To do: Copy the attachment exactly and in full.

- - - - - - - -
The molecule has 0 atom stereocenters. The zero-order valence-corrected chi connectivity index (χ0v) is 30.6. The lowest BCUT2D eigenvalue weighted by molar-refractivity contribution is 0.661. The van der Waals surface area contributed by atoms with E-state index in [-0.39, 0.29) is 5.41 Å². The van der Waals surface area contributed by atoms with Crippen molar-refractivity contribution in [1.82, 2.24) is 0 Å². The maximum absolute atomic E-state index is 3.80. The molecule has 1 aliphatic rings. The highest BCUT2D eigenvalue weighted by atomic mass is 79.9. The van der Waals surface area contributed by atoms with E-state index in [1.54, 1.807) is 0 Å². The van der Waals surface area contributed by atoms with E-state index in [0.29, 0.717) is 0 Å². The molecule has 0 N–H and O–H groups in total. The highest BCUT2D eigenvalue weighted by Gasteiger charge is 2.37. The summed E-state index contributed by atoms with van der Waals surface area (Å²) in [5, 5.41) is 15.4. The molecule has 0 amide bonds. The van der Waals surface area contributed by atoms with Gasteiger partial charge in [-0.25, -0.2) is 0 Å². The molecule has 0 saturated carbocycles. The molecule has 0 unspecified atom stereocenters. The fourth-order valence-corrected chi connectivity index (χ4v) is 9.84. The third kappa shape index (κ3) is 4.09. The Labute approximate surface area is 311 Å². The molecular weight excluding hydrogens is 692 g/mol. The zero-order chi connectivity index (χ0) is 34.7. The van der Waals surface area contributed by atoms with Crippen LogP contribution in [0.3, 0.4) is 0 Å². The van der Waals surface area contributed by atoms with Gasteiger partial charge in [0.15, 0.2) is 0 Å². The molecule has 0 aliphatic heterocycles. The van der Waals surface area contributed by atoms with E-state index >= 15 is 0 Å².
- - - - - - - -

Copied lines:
The molecule has 0 atom stereocenters. The zero-order valence-corrected chi connectivity index (χ0v) is 30.6. The lowest BCUT2D eigenvalue weighted by molar-refractivity contribution is 0.661. The van der Waals surface area contributed by atoms with E-state index in [-0.39, 0.29) is 5.41 Å². The van der Waals surface area contributed by atoms with Crippen molar-refractivity contribution in [1.82, 2.24) is 0 Å². The maximum absolute atomic E-state index is 3.80. The molecule has 1 aliphatic rings. The highest BCUT2D eigenvalue weighted by atomic mass is 79.9. The van der Waals surface area contributed by atoms with E-state index in [1.54, 1.807) is 0 Å². The van der Waals surface area contributed by atoms with E-state index in [0.29, 0.717) is 0 Å². The molecule has 0 N–H and O–H groups in total. The highest BCUT2D eigenvalue weighted by Gasteiger charge is 2.37. The summed E-state index contributed by atoms with van der Waals surface area (Å²) in [5, 5.41) is 15.4. The molecule has 0 amide bonds. The van der Waals surface area contributed by atoms with Gasteiger partial charge in [-0.25, -0.2) is 0 Å². The molecule has 0 saturated carbocycles. The molecule has 0 unspecified atom stereocenters. The fourth-order valence-corrected chi connectivity index (χ4v) is 9.84. The third kappa shape index (κ3) is 4.09. The Labute approximate surface area is 311 Å². The molecular weight excluding hydrogens is 692 g/mol. The zero-order chi connectivity index (χ0) is 34.7. The van der Waals surface area contributed by atoms with Crippen LogP contribution in [0.3, 0.4) is 0 Å². The van der Waals surface area contributed by atoms with Gasteiger partial charge in [0.15, 0.2) is 0 Å². The molecule has 0 aliphatic heterocycles. The van der Waals surface area contributed by atoms with E-state index >= 15 is 0 Å².